Left field shouldn't be as large of a focus as a designated hitter, third baseman or a starting pitcher, however, because of the talent that should be available to fill the gap in 2007.  Terry Ryan still believes Jason Kubel will be ready to compete at a higher level than last season, and the word on the street is that the Twins are also looking into resigning Rondell White.  Certainly, neither of these options are ideal and fool-proof, but on a financially strapped team with limited free agency options, there's less urgency to focus on the lesser evil.

2. His second sentence (that's right he doesn't even choose to elaborate on his actually decent first point) implies that signing Bonds would help hold back the flood-gates of a highly contested division.  Chicago, Detroit and Cleveland all have potential to unseat the Twins in 2007 as the AL Central champs, and dammit, BARRY BONDS IS THE BEST WAY TO STEM THE TIDE.

Which, y'know, works well, because as I've mentioned, the Twins only have one offseason issue.

3. Minnesota averages 24,000 empty seats in August and September.  He doesn't really say how signing Barry Bonds guarantees or even gives the hope of filling these seats, but we can draw the conclusion for him.  He believes Bonds, not team success, puts people in the seats.

To some extent, he's actually right.  There's no denying that Bonds would bring in some fans and tourists.  Unfortunately, if the team isn't winning, Bonds' draw would be heavier in the beginning of the season.  If the team IS winning, having Bonds on the roster is no guarantee that more people will actually show up.  They SHOULD (says the baseball freak), but it's not a given.  Hell, remember how hot the Twins were coming down the stretch last summer, how tight of a race it was with Detroit and Chicago?  Yeah, it was absolutely mental, and we STILL had all those empty seats.  The solution to this is a long-term answer, not Barry Bonds.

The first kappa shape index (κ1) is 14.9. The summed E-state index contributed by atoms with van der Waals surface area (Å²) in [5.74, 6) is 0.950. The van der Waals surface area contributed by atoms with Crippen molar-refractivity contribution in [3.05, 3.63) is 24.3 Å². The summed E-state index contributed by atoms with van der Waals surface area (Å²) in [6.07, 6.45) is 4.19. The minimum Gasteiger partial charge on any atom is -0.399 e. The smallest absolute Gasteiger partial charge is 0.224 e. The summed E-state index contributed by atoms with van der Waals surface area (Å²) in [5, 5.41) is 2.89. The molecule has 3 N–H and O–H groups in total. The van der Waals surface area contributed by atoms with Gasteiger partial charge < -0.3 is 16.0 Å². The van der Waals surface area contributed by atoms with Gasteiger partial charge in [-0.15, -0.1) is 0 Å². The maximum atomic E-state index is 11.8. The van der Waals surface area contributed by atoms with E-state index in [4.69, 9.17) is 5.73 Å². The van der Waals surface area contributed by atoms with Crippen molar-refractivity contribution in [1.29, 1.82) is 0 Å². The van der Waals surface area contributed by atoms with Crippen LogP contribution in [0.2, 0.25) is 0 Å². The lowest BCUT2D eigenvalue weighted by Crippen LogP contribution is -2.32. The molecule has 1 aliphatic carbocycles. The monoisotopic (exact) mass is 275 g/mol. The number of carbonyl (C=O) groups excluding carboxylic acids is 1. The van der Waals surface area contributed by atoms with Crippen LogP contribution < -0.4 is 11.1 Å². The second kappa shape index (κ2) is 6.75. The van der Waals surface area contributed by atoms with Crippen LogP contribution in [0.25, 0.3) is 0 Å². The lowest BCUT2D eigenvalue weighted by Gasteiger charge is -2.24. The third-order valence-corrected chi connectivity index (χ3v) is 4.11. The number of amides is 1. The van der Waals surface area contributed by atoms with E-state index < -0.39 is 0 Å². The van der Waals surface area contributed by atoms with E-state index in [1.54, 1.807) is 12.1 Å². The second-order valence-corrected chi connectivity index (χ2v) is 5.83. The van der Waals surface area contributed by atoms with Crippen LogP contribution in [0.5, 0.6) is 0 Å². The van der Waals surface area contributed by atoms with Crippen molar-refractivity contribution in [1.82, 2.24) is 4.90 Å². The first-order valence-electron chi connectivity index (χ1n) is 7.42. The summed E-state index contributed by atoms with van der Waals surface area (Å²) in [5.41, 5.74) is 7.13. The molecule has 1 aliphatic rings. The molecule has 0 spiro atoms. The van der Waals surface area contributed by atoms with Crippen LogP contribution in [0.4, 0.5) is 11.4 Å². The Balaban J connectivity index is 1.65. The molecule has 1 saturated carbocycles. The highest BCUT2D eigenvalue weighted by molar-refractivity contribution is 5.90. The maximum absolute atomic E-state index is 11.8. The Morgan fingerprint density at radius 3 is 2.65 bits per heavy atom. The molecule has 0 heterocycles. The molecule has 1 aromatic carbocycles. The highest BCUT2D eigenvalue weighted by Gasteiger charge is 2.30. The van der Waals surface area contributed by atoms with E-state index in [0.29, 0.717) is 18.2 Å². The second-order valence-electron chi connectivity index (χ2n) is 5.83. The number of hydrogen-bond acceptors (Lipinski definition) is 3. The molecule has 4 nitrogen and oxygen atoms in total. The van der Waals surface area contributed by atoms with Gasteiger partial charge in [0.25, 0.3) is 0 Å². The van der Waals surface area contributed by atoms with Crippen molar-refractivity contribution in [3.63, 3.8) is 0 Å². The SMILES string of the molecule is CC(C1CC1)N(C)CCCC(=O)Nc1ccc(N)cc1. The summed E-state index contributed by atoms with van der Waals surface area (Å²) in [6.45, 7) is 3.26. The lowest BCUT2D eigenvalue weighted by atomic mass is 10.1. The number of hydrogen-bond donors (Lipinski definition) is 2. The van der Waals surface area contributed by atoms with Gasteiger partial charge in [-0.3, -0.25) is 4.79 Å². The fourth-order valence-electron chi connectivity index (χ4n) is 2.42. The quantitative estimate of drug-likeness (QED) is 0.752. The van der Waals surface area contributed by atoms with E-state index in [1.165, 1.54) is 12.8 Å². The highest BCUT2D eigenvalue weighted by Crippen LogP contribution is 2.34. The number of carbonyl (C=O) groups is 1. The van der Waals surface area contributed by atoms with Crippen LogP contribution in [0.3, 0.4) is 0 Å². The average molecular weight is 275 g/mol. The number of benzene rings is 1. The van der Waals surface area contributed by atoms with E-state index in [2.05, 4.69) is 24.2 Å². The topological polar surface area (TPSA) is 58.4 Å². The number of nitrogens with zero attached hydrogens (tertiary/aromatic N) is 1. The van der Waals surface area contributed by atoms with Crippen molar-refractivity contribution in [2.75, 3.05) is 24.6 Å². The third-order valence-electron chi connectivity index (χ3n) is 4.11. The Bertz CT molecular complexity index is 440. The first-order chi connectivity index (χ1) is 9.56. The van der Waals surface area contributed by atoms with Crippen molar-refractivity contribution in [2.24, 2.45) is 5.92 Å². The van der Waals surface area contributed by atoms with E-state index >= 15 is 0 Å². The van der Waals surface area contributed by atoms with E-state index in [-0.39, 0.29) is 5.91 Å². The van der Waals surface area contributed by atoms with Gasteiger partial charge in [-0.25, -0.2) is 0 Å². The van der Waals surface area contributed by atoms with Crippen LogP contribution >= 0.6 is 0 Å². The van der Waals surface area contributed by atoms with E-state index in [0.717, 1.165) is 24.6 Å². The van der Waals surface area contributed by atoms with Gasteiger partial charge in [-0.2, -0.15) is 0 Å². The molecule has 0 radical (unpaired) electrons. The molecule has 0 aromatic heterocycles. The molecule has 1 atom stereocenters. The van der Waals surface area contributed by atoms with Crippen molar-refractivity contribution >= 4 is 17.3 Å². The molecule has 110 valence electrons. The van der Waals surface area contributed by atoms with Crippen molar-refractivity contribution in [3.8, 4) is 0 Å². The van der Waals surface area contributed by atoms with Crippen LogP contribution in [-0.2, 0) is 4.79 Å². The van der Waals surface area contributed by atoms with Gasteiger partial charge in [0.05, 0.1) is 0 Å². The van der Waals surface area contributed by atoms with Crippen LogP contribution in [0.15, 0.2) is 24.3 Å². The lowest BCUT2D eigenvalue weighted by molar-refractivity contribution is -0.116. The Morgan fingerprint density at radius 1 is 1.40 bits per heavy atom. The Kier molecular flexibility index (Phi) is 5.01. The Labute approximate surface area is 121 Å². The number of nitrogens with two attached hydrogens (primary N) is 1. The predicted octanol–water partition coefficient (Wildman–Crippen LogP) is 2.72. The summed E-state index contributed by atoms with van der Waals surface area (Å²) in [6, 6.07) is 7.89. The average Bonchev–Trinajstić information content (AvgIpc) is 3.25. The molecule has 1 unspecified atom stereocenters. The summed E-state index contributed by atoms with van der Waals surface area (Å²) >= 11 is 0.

In addition, the Twins drew 2,285,018 fans in 2006--the 4th highest total since moving into the Metrodome in 1982.  That's without Barry.

4. Take another look at the block quote I used above.  The one that makes me twitch.  How many things do I need to point out that are wrong with those two sentences before I can stop that unceasing feeling in my mind of nails dragging across a chalkboard?

One, the Twins payroll is already increasing.  If you're a Twins fan, you should know, we're thankful for that.  Asking for another 6 mil is like asking Scrooge to put another log on the fire (pre-Ghost of Christmas Future).

Two, even if we were to get an extra 6 mil (WHICH WE WON'T), we wouldn't be using $17,000,000 to throw away on one season of Bonds.  That money would be used for a starting pitcher (via trade), a third baseman (via trade), a designated hitter (probably via trade), and most intelligently, hopefully would be used to sign Joe Mauer through his arbitration years.  Honestly, $17 MM wouldn't even get all of that done.

Three, how would we make a profit off of Bonds on a 1-year, $17,000,000 deal?  I could make something up, which is exactly what Rosenheck did, but if someone could do some real math on this for me that would be awesome.


Five, look at the last sentence of Rosenheck's article.  Newsflash:  It's still out of the Twins' financial league.  Stop making stuff up, there's an 8-year old out there somewhere whose hopes have gotten up about the Twins finally bringing in a big-name hitter in the offseason.

Way to ruin Christmas, Rosenheck.